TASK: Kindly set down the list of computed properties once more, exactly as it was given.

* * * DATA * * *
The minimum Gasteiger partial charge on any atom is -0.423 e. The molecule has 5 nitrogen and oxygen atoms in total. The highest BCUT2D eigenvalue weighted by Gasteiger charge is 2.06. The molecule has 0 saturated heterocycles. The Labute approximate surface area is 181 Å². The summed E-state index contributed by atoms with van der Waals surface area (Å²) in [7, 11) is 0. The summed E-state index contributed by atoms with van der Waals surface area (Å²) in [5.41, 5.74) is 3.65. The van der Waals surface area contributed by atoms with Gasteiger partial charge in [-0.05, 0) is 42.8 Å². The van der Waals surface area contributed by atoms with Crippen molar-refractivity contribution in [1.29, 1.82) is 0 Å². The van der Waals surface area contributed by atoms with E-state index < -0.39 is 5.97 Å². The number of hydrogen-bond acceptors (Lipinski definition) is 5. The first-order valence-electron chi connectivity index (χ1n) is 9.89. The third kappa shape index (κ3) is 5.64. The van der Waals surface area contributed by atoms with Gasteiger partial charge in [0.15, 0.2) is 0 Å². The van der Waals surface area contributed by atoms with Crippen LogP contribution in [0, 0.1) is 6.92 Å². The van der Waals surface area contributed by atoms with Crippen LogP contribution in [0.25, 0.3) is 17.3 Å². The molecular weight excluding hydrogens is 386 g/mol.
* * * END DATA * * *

The minimum Gasteiger partial charge on any atom is -0.423 e. The molecule has 5 nitrogen and oxygen atoms in total. The highest BCUT2D eigenvalue weighted by Gasteiger charge is 2.06. The molecule has 0 saturated heterocycles. The Labute approximate surface area is 181 Å². The summed E-state index contributed by atoms with van der Waals surface area (Å²) in [7, 11) is 0. The summed E-state index contributed by atoms with van der Waals surface area (Å²) in [5.41, 5.74) is 3.65. The van der Waals surface area contributed by atoms with Gasteiger partial charge in [-0.05, 0) is 42.8 Å². The van der Waals surface area contributed by atoms with Crippen molar-refractivity contribution in [1.29, 1.82) is 0 Å². The van der Waals surface area contributed by atoms with E-state index < -0.39 is 5.97 Å². The number of hydrogen-bond acceptors (Lipinski definition) is 5. The first-order valence-electron chi connectivity index (χ1n) is 9.89. The third kappa shape index (κ3) is 5.64. The van der Waals surface area contributed by atoms with Gasteiger partial charge in [0.15, 0.2) is 0 Å². The van der Waals surface area contributed by atoms with Crippen LogP contribution in [0, 0.1) is 6.92 Å². The van der Waals surface area contributed by atoms with Crippen LogP contribution in [0.25, 0.3) is 17.3 Å². The molecular weight excluding hydrogens is 386 g/mol.